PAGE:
4. Understand Sponsors’ motivations:

a. Brand building: Corporations are willing to sponsor an event if the fundraiser aligns with the key messages a company wishes to communicate.

b. Marketing:  If a sponsor views your guests as viable prospective clients their sponsorship participation can often be derived from marketing dollars reserved for client cultivation.

c. Meets their charitable goals: If your project aligns with their philanthropic efforts you have a better chance of attracting their support.

5. Craft your letter:

a.    Keep your cover letter to one page.

b.    In the first paragraph list anyone associated with your organizations who has a direct relationship.  [For example: Your long-time customer, John Doe, who is on our Board asked me to invite you to be a sponsor of our upcoming fundraising Gala on…]

c.    If there are celebrities or noteworthy community/industry leaders attending mention them in the first paragraph.

d.    Make sure your letter includes the following:

– Name of the event with the date, time and location

–  This year’s theme

– Name of the organization and its mission

– What you want them to do – sponsor

– Your contact information

– When you will call them to follow-up

e.    Have someone proofread your letter before it is sent out to check for grammar, typos, spelling, etc.   If you rely just on your own set of eyes you often miss the smallest of errors.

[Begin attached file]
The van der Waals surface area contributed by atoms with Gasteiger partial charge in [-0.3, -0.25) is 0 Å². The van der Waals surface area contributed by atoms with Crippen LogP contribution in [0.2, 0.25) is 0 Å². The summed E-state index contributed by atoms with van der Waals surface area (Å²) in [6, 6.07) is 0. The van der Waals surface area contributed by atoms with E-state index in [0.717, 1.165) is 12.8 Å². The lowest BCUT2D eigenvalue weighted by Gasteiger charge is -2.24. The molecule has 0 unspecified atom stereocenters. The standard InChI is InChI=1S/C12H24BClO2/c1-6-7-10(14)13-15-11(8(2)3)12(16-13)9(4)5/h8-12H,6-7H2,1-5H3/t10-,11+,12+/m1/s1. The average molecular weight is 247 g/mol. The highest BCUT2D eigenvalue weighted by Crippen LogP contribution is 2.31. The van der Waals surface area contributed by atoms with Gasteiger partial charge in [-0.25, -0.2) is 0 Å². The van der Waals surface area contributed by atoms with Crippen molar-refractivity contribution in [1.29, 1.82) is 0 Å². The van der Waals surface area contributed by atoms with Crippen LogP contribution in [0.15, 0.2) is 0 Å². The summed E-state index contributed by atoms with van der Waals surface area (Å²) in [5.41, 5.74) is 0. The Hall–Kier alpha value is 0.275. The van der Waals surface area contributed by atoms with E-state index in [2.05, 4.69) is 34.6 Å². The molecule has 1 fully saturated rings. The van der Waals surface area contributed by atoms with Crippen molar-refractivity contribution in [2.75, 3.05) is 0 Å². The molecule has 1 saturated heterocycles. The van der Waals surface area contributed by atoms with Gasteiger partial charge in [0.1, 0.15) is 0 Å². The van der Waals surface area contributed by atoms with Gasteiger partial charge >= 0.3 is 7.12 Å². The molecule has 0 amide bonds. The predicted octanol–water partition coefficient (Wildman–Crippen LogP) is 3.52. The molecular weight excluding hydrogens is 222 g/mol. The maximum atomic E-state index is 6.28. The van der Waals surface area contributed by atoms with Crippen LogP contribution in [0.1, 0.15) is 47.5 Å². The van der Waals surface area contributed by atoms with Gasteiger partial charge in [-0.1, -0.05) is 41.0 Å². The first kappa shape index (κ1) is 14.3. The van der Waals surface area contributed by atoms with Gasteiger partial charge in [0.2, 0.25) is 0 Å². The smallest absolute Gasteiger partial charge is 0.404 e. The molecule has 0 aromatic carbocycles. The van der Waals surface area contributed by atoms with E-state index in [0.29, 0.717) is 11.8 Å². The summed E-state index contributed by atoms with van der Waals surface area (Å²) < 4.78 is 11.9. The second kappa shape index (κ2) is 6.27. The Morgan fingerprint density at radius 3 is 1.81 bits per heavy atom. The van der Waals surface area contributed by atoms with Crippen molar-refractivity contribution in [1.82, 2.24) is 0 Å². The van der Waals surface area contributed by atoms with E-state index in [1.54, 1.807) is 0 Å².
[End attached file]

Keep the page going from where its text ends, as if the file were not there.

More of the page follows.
f.      Make sure your letters are personalized to whomever you are sending them to.  Do not send a letter ‘To Whom It May Concern’.  If you don’t know who the decision maker is at the corporation, do a bit of research to find the CEO who will surely forward your letter to the right person.

6. Outreach:

There are three types of prospects in order of preference.

a.    Previous corporate sponsors.  Note that many corporations choose to sponsor an event only one time so they can spread their reach to a broader audience over the years.  Hence, do not be disappointed if a past Sponsor says No.

b.    Referenced sponsors.  Those personal contacts from your Board or committee are most important for prospective sponsors.

Keep in mind that the personal contacts may not be the final decision maker within the organization.